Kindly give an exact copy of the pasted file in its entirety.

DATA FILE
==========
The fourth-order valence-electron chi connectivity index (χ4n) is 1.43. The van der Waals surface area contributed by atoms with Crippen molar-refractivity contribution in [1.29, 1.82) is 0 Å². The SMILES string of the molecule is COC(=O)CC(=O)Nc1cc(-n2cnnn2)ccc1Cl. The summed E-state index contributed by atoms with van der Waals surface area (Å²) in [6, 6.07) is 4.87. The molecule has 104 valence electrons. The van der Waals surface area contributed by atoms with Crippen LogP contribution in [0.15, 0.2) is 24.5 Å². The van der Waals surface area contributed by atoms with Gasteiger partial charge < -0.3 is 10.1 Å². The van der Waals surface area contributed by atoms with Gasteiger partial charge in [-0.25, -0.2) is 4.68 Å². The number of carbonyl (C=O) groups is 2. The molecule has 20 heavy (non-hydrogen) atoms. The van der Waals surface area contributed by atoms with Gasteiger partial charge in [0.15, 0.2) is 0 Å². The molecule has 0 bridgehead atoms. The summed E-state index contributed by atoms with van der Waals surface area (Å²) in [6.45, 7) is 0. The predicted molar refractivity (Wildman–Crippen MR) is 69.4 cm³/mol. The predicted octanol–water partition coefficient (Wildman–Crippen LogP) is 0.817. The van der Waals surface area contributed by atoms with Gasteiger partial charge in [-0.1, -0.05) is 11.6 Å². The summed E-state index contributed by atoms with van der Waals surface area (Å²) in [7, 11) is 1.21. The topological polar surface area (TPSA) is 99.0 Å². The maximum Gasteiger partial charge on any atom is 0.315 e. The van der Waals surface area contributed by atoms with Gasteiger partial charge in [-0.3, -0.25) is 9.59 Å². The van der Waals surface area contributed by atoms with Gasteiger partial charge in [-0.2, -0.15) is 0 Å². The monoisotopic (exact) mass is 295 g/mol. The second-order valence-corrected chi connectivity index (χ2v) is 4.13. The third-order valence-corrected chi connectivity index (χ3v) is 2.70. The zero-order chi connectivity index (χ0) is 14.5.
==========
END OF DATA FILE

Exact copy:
The fourth-order valence-electron chi connectivity index (χ4n) is 1.43. The van der Waals surface area contributed by atoms with Crippen molar-refractivity contribution in [1.29, 1.82) is 0 Å². The SMILES string of the molecule is COC(=O)CC(=O)Nc1cc(-n2cnnn2)ccc1Cl. The summed E-state index contributed by atoms with van der Waals surface area (Å²) in [6, 6.07) is 4.87. The molecule has 104 valence electrons. The van der Waals surface area contributed by atoms with Crippen LogP contribution in [0.15, 0.2) is 24.5 Å². The van der Waals surface area contributed by atoms with Gasteiger partial charge < -0.3 is 10.1 Å². The van der Waals surface area contributed by atoms with Gasteiger partial charge in [-0.25, -0.2) is 4.68 Å². The number of carbonyl (C=O) groups is 2. The molecule has 20 heavy (non-hydrogen) atoms. The van der Waals surface area contributed by atoms with Gasteiger partial charge in [0.15, 0.2) is 0 Å². The molecule has 0 bridgehead atoms. The summed E-state index contributed by atoms with van der Waals surface area (Å²) in [6.45, 7) is 0. The predicted molar refractivity (Wildman–Crippen MR) is 69.4 cm³/mol. The predicted octanol–water partition coefficient (Wildman–Crippen LogP) is 0.817. The van der Waals surface area contributed by atoms with Gasteiger partial charge in [-0.1, -0.05) is 11.6 Å². The summed E-state index contributed by atoms with van der Waals surface area (Å²) in [7, 11) is 1.21. The topological polar surface area (TPSA) is 99.0 Å². The maximum Gasteiger partial charge on any atom is 0.315 e. The van der Waals surface area contributed by atoms with Gasteiger partial charge in [-0.3, -0.25) is 9.59 Å². The van der Waals surface area contributed by atoms with Gasteiger partial charge in [-0.2, -0.15) is 0 Å². The monoisotopic (exact) mass is 295 g/mol. The second-order valence-corrected chi connectivity index (χ2v) is 4.13. The third-order valence-corrected chi connectivity index (χ3v) is 2.70. The zero-order chi connectivity index (χ0) is 14.5.